• auth (array) - basic authentication username/password (e.g: [username, password])
  • params (dictionary) - query string parameters to add to the URL path
  • data (dictionary) - values to be sent as the request body
  • json (dictionary) - same as data except that it's converted to JSON
  • fields (array) - specific fields you want to pick from the results
Here is an example of a sample POST request:
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url: "https://myendpoint.com/api/users"
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method: post
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headers:
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X-Token: "XXXXXXXXXXXXXXXX"
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data:
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name: "Maddie"
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Now that you've retrieved data from your API source, you can set up an action to trigger directly from the data.

Read from Slack API

Create a pre-configured app

The most common way of interacting with the Slack API is by creating a Slack App Integration. Begin by navigating to the this tutorial on How to quickly get and use a Slack API token. Scroll down to the Create a pre-configured app section and click Create app.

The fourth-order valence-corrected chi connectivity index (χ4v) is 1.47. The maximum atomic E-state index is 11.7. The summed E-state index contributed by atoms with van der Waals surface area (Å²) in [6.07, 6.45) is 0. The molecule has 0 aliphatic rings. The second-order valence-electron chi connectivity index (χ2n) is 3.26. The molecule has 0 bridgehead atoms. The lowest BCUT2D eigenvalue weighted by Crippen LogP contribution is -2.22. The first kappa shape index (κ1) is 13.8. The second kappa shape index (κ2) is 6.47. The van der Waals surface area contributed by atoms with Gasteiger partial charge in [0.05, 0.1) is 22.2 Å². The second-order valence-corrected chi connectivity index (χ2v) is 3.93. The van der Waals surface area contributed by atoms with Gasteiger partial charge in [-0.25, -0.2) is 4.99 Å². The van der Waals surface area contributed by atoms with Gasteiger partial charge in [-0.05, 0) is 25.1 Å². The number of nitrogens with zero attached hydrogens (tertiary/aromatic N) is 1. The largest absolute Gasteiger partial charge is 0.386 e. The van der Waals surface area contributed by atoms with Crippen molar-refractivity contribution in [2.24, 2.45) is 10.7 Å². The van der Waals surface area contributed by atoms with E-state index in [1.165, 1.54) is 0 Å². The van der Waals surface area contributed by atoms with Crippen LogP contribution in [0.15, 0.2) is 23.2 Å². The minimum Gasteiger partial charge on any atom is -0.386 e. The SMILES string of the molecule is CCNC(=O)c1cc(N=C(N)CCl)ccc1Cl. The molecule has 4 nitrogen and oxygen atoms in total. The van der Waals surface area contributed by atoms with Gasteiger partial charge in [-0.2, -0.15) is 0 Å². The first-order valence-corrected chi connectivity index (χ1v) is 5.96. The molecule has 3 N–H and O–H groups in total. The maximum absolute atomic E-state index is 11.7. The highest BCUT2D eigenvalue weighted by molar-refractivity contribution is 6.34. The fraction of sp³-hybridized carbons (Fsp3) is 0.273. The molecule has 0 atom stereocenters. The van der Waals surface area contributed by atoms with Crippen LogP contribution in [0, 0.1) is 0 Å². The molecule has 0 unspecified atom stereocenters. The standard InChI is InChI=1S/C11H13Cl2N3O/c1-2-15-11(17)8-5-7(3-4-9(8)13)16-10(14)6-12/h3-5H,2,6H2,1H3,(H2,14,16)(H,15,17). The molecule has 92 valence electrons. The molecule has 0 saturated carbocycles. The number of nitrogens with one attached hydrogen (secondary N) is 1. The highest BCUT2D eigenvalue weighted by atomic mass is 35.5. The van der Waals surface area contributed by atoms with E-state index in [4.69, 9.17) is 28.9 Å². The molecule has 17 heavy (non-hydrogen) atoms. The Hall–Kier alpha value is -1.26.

Configure your Slack App

Next, select the workspace that you want to interact with (read from or write to), and click Next. To give the app a recognizable name and description, click Edit Configurations and change the values of name (you will need this later) and description. Finally, click Next, then Create.

Get your Slack API Token

Under Install your app, click Install to Workspace, and select Allow. At the top of the screen you should see a message telling you to head back to the tutorial. Click the link in the message.
If you scroll down to the section Using your token, you can find the API token populating a black box (starting with xoxb). Save that token to somewhere safe, you will need it.

Add integration to a channel

Open Slack and select the channel that you want LogicLoop to interact with. Click on the title to open the a popup with channel information.
Select the Integrations tab and click Add apps.
Start typing the name of your Slack App, or scroll through the In your workspace section until you find it, and click Add. The channel will have a message confirming that the app was added.

Create the Slack Data Source

Go to Data Sources > New Data Source. and choose API (JSON). Give it a name, add Authorization as the Authorization Header, and use add the API key (with the Bearer prefix) as the Authorization Value.

Query the API

You need the Channel ID too access the messages of a channel. Find it in Slack by clicking on the channel title and scrolling to the bottom of the About tab.
Use the URL https://slack.com/api/conversations.history with a parameter for the Channel ID. Set the path to messages.

Query APIs with SQL

Alternatively, once you've retrieved the data you want from your API, you can write another rule on top of these results using SQL to combine data or use for further manipulation.